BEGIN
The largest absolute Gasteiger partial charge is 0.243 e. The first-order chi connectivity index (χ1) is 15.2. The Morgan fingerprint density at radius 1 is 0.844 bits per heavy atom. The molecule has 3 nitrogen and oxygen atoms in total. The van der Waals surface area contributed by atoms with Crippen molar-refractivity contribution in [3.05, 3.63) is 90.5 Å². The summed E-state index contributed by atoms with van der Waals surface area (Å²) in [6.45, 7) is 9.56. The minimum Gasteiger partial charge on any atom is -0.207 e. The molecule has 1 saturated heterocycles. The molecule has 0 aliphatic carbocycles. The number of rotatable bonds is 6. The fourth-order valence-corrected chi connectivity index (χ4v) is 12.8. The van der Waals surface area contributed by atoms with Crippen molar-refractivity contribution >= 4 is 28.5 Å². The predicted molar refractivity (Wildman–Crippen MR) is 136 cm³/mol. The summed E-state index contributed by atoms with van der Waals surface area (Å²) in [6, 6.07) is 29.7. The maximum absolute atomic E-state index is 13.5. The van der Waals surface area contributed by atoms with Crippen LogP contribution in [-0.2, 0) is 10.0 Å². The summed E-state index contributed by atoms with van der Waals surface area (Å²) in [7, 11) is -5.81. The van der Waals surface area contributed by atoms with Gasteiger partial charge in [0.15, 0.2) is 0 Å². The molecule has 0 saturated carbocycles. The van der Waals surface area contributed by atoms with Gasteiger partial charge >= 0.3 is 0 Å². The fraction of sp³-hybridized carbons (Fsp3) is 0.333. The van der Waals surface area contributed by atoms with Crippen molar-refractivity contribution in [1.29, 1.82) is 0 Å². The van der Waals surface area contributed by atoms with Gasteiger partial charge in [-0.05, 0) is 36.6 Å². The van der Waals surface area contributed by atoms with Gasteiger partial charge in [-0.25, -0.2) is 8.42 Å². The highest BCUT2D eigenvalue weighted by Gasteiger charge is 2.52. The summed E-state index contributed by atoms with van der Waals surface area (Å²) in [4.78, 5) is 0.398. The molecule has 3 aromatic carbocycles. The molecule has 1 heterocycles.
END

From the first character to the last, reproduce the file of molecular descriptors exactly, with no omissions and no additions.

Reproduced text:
The largest absolute Gasteiger partial charge is 0.243 e. The first-order chi connectivity index (χ1) is 15.2. The Morgan fingerprint density at radius 1 is 0.844 bits per heavy atom. The molecule has 3 nitrogen and oxygen atoms in total. The van der Waals surface area contributed by atoms with Crippen molar-refractivity contribution in [3.05, 3.63) is 90.5 Å². The summed E-state index contributed by atoms with van der Waals surface area (Å²) in [6.45, 7) is 9.56. The minimum Gasteiger partial charge on any atom is -0.207 e. The molecule has 1 saturated heterocycles. The molecule has 0 aliphatic carbocycles. The number of rotatable bonds is 6. The fourth-order valence-corrected chi connectivity index (χ4v) is 12.8. The van der Waals surface area contributed by atoms with Crippen molar-refractivity contribution >= 4 is 28.5 Å². The predicted molar refractivity (Wildman–Crippen MR) is 136 cm³/mol. The summed E-state index contributed by atoms with van der Waals surface area (Å²) in [6, 6.07) is 29.7. The maximum absolute atomic E-state index is 13.5. The van der Waals surface area contributed by atoms with Crippen LogP contribution in [-0.2, 0) is 10.0 Å². The summed E-state index contributed by atoms with van der Waals surface area (Å²) in [7, 11) is -5.81. The van der Waals surface area contributed by atoms with Gasteiger partial charge in [0.15, 0.2) is 0 Å². The molecule has 0 saturated carbocycles. The van der Waals surface area contributed by atoms with Gasteiger partial charge >= 0.3 is 0 Å². The fraction of sp³-hybridized carbons (Fsp3) is 0.333. The van der Waals surface area contributed by atoms with Crippen molar-refractivity contribution in [1.29, 1.82) is 0 Å². The van der Waals surface area contributed by atoms with Gasteiger partial charge in [-0.05, 0) is 36.6 Å². The van der Waals surface area contributed by atoms with Gasteiger partial charge in [-0.25, -0.2) is 8.42 Å². The highest BCUT2D eigenvalue weighted by Gasteiger charge is 2.52. The summed E-state index contributed by atoms with van der Waals surface area (Å²) in [4.78, 5) is 0.398. The molecule has 3 aromatic carbocycles. The molecule has 1 heterocycles.